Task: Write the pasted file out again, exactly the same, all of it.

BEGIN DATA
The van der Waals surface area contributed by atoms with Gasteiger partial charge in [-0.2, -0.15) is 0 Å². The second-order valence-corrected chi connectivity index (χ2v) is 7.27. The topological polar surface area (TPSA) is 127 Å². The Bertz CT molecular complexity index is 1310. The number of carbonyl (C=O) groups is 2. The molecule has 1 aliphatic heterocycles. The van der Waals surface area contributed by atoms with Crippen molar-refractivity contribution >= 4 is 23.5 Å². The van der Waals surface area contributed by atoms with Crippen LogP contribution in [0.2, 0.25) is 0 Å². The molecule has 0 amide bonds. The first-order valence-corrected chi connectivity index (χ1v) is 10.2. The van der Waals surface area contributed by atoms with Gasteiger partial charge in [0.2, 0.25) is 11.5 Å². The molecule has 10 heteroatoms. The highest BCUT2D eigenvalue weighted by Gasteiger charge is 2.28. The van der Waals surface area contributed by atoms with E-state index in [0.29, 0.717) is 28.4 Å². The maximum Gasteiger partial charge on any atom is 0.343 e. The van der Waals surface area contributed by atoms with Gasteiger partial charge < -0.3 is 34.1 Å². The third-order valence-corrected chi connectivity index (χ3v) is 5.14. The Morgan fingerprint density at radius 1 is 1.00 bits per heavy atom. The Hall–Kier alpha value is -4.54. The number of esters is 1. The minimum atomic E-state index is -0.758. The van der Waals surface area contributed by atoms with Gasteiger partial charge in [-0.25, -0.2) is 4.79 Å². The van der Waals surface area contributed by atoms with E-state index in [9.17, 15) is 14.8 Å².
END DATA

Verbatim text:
The van der Waals surface area contributed by atoms with Gasteiger partial charge in [-0.2, -0.15) is 0 Å². The second-order valence-corrected chi connectivity index (χ2v) is 7.27. The topological polar surface area (TPSA) is 127 Å². The Bertz CT molecular complexity index is 1310. The number of carbonyl (C=O) groups is 2. The molecule has 1 aliphatic heterocycles. The van der Waals surface area contributed by atoms with Crippen molar-refractivity contribution >= 4 is 23.5 Å². The van der Waals surface area contributed by atoms with Crippen LogP contribution in [0.2, 0.25) is 0 Å². The molecule has 0 amide bonds. The first-order valence-corrected chi connectivity index (χ1v) is 10.2. The van der Waals surface area contributed by atoms with Gasteiger partial charge in [0.2, 0.25) is 11.5 Å². The molecule has 10 heteroatoms. The highest BCUT2D eigenvalue weighted by Gasteiger charge is 2.28. The van der Waals surface area contributed by atoms with E-state index in [0.29, 0.717) is 28.4 Å². The maximum Gasteiger partial charge on any atom is 0.343 e. The van der Waals surface area contributed by atoms with Gasteiger partial charge < -0.3 is 34.1 Å². The third-order valence-corrected chi connectivity index (χ3v) is 5.14. The Morgan fingerprint density at radius 1 is 1.00 bits per heavy atom. The Hall–Kier alpha value is -4.54. The number of esters is 1. The minimum atomic E-state index is -0.758. The van der Waals surface area contributed by atoms with Gasteiger partial charge in [-0.25, -0.2) is 4.79 Å². The van der Waals surface area contributed by atoms with E-state index in [9.17, 15) is 14.8 Å².